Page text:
As documented in the 2020 book, RECONOMICS: The Path To Resilient Prosperity, affordable housing is often the key component in community revitalization efforts.
This is even more so when that housing is located downtown or near public transit. And, either downtowns currently suffering a glut of office space, the need to convert commercial buildings to residential use is at an all-time high.
But local regulations and policies are often obstacles to all of these needed activities.
Now, on July 27, 2023, the U.S Department of Housing and Urban Development (HUD) took two actions to lower housing costs for Americans by increasing the supply of affordable housing.
HUD’s actions will make it easier to build new housing and providing new tools for preserving and improving deeply affordable housing.
An $85 million first-of-its-kind competitive PRO Housing funding opportunity for jurisdictions and new guidance for providers of affordable housing will help communities address local housing challenges.
“HUD recognizes that communities have unique housing challenges and that’s why the resources announced today are not one size fits all. HUD is proud to highlight the efforts of communities who are committed to housing-forward policies and practices and through PRO Housing we hope to support them with funding as well,” said Secretary Marcia L. Fudge.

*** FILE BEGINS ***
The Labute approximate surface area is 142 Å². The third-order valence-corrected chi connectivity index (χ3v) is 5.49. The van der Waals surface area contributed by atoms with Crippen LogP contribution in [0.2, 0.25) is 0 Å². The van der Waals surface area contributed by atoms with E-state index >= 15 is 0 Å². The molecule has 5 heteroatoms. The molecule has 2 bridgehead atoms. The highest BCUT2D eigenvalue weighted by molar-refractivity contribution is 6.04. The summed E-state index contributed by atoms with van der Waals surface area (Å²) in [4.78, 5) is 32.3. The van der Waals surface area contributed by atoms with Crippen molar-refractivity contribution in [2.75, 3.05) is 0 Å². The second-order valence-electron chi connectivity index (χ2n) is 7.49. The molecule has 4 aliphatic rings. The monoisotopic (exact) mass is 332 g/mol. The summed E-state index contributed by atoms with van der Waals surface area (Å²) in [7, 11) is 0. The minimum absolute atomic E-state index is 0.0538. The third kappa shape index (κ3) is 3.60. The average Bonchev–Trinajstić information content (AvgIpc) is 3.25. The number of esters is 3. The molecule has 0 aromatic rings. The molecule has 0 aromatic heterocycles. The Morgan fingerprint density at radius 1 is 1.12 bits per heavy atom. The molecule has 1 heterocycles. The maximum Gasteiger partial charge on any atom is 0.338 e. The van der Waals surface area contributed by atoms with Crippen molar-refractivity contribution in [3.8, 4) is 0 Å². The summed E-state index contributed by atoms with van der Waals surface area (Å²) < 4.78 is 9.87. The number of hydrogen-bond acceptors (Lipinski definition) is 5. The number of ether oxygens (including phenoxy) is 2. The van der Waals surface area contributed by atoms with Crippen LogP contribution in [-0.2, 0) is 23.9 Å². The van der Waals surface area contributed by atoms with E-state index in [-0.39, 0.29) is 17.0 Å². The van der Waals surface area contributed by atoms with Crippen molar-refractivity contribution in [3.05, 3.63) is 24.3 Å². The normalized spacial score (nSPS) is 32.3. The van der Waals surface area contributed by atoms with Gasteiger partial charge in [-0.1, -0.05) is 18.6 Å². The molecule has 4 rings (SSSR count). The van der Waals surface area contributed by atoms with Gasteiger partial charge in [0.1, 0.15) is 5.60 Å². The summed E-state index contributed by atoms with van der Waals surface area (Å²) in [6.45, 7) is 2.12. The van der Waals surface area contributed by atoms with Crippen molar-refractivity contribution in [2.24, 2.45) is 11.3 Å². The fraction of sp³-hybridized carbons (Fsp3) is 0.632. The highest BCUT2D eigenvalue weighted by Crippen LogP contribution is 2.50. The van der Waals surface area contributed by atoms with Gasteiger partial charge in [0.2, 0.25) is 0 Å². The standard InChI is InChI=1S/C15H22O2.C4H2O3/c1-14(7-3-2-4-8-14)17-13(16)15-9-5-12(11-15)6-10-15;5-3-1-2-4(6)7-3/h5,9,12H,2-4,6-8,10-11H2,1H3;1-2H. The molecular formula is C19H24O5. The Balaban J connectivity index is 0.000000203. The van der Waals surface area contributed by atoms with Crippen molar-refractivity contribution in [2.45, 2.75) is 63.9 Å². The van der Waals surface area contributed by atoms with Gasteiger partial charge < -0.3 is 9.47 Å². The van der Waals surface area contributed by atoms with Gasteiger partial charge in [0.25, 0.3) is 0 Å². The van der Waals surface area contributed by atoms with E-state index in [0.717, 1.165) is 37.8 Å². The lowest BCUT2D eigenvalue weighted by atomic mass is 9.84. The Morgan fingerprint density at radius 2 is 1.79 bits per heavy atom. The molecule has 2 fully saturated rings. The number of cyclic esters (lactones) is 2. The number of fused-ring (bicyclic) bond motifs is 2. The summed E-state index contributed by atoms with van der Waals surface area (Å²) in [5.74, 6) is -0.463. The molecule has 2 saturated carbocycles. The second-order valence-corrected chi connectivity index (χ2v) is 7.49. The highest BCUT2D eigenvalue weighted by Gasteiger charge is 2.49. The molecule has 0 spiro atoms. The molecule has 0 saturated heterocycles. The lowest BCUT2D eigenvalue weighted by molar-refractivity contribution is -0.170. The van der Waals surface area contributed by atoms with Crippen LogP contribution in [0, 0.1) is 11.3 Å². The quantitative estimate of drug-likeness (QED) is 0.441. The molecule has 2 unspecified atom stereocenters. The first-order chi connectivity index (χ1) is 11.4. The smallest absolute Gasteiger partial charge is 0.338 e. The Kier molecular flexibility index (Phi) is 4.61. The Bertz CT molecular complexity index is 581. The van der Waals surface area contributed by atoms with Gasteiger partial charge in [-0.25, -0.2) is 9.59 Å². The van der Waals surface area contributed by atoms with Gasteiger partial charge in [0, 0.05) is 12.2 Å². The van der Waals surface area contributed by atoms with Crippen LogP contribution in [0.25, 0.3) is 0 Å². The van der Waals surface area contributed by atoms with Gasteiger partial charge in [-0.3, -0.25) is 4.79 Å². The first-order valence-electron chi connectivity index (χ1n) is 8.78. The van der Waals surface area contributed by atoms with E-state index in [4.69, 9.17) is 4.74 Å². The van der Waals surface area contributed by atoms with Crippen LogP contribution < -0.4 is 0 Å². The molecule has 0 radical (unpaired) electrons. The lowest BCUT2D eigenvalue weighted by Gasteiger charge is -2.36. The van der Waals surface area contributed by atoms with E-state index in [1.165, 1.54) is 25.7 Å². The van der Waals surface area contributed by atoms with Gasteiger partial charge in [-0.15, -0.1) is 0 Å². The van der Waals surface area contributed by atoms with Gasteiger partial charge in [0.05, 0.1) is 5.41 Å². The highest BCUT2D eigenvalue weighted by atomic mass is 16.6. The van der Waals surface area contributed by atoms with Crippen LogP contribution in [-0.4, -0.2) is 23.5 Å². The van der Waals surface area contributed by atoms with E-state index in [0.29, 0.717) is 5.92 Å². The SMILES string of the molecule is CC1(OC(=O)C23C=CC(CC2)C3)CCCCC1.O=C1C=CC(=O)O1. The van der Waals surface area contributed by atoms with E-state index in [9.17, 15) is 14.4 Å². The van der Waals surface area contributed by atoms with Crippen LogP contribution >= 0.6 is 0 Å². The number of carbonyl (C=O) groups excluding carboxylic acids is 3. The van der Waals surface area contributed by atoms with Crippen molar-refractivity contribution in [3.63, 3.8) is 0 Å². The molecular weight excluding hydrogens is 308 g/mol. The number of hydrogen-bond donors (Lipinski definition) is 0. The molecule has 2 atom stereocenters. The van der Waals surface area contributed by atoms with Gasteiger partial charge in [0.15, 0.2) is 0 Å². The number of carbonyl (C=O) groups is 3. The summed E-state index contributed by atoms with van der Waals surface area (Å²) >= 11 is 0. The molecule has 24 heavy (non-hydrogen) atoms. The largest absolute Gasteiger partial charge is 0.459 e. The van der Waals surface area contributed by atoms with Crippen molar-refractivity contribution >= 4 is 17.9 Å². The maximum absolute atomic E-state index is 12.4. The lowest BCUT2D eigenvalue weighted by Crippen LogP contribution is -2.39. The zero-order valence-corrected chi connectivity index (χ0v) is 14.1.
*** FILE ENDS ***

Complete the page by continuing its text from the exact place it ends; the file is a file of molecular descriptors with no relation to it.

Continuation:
“Today, we are acting to increase the supply of affordable housing, which is crucial to lowering housing costs. We look forward to continuing this work in partnership with local communities,” she added.
First, HUD is announcing the availability of $85 million innovative competitive grants for communities to identify and remove barriers to affordable housing production and preservation.
A first of its kind program, Pathways to Removing Obstacles to Housing (PRO Housing) will help communities further develop, evaluate, and implement housing policy plans; address restrictive zoning, land use, or regulatory policies; improve housing strategies; and facilitate affordable housing production and preservation.
Grants to local governments, states, metropolitan planning organizations (MPOs), and multijurisdictional entities will range from $1 million to $10 million.
Second, HUD is also providing public housing authorities and multifamily housing owners participating in the Rental Assistance Demonstration (RAD) with new tools to repair and build affordable housing.
HUD’s supplemental RAD notice provides additional flexibilities for housing providers that will enhance RAD’s ability to support repairs to thousands of affordable homes over the next three years. The notice also promotes water- and energy-efficiency investments and includes new requirements that address climate resilience and adopt stronger energy efficiency standards.
Additionally, the notice provides $12 million to support preservation transactions of eligible housing for the elderly.
These actions follow through on commitments made by the Biden-Harris Administration in its Housing Supply Action Plan, with the key objective of lowering the cost of housing for all Americans.
These actions build on progress already made by HUD, including reviving the Risk Sharing program, that has so far supported the preservation and creation of 12,000 affordable homes since its restart, and providing communities with $5 billion for the through HOME-ARP program, which will create over 20,000 new affordable homes for people experiencing homelessness, facing housing insecurity, fleeing domestic violence, and veterans.